The British Army is renowned for its exhausting bureaucracy, every form filled out in tripilicate and filed away in offices bunged full of filing cabinets. What a surprise then to discover that the Ministry of Defence has ‘lost’ the personnel records identifying the soldiers involved in the Ballymurphy massacre of August 1971, when British paratroopers gunned down eleven civilians.
In this important article in the current edition of An Phoblacht, the SF paper’s editor John Hedges discloses that not only have these vital records gone AWOL but a member of the inquest staff has been re-assigned to another post, meaning that his learned knowledge has gone with him. Meanwhile the coroner’s office has been told by the PSNI that the resources available for historical inquiries are ‘finite’, a veiled warning that money may be cut off to the Ballymurphy investigation.
All this is in sharp contrast to the resources and effort put into the Boston College archive case by the PSNI. Millions have been spent on legal cases and despite questionable evidence, the prosecuting authorities seem determined to push ahead with a court case.
When it comes to historical cases, it seems there are victims and then there are victims.
Here is the full text of the AP story:
Soldiers responsible for Ballymurphy Massacre cannot be traced, claims ministry – Taoiseach urged to act
THE Ministry of Defence claims that it cannot find any records identifying the soldiers involved in the Ballymurphy Massacre in the three days after internment in August 1971 when 11 civilians (including a Catholic priest) were shot dead by British Army paratroopers.
Sinn Féin President Gerry Adams TD – a former MP for Ballymurphy in west Belfast – says that, in light of the recent all-party motion passed by the Dáil supporting the Ballymurphy families, this deserves the urgent attention of the Taoiseach.
In March, Taoiseach Enda Kenny met the Ballymurphy families and reiterated the Irish Government’s support for the families’ quest for the truth and for justice regarding the deaths of their loved ones, including their proposal for an Independent Panel of Inquiry.
Expressing his “deep concern and anger at the failure of the British Government to progress the Ballymurphy case”, Gerry Adams said he has been given a copy of a letter sent from the Crown Solicitor’s Office to the Coroners’ Service in Belfast which reveals that “serious hurdles have been erected by the British state to the families getting to the truth of events in Ballymurphy in August 1971”.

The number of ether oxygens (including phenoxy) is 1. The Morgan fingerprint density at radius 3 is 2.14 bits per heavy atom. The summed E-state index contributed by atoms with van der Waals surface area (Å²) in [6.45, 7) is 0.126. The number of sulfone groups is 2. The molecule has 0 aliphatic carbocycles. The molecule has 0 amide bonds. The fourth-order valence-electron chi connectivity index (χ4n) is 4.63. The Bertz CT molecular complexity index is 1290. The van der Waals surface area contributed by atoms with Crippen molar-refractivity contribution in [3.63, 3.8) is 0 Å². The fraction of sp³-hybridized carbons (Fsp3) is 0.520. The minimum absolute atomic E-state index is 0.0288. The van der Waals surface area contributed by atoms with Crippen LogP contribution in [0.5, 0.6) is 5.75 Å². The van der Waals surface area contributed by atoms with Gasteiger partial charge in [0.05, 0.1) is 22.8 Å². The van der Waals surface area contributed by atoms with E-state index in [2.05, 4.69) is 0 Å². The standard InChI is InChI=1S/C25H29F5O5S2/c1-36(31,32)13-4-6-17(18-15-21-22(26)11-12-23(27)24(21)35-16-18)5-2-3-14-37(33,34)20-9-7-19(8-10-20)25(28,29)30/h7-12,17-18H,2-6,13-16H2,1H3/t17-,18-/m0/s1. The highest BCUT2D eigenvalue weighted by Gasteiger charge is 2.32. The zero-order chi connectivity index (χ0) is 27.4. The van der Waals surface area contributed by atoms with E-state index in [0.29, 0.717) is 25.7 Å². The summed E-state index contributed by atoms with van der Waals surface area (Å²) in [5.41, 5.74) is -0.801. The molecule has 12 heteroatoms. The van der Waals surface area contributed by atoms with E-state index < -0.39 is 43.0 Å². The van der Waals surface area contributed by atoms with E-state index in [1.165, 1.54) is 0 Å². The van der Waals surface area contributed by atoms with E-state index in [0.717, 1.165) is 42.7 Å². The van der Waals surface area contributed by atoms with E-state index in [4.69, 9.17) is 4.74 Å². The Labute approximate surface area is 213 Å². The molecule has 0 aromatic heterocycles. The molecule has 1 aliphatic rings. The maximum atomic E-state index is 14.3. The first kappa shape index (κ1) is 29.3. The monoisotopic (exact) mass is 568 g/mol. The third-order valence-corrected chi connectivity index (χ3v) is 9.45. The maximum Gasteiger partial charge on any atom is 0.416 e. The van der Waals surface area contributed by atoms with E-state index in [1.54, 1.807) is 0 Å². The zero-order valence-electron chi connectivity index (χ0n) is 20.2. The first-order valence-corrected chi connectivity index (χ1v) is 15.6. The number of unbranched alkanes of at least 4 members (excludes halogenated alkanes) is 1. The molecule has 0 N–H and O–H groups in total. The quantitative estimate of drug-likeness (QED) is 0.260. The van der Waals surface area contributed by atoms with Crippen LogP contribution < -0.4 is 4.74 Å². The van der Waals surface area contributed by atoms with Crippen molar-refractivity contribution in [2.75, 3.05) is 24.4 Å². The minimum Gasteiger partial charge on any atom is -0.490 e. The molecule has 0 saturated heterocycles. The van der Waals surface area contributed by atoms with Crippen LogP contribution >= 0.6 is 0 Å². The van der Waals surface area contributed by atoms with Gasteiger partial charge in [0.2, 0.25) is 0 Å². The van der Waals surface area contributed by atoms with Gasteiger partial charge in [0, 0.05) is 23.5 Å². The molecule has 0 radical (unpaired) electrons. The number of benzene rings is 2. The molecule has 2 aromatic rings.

The letter also confirms that the member of staff assigned to Ballymurphy has been reassigned to another inquest.
It reveals that the British MoD “has not been able to uncover any records within its control regarding the original cipher list [British Army personnel record] at Ballymurphy in 1971 . . . MoD has not as yet been successful in tracing any ciphered soldiers involved in Ballymurphy”.
Additionally, it also notes that the PSNI has previously advised the Coroner that “the resources which the Chief Constable can commit to servicing the legacy inquest process are finite”.
Gerry Adams says:
“This is an unacceptable situation. It is clear evidence that the British Government and system is not dealing with Ballymurphy in a manner and a timescale that meets international human rights standards.”
“The deliberate withholding of resources and the failure to speedily identify the soldiers present in Ballymurphy is evidence of a British Government and MoD deliberately frustrating the families efforts.”
He said the Irish Government has a responsibility and a mandate from the Dáil to challenge the British Prime Minister and Government on the way it which it is dealing with the Ballymurphy families and with this case.
“It needs to adopt a more robust and assertive approach to ensure that the British Government allocates the necessary resources to the Ballymurphy Massacre case.
“I have therefore asked the Taoiseach if he will raise these concerns with British Prime Minister David Cameron; instruct the Minister for Foreign Affairs to also raise this with the British Secretary of State; and seek from the British Government a commitment to allocate the necessary financial and personnel resources to the Ballymurphy Massacre case.”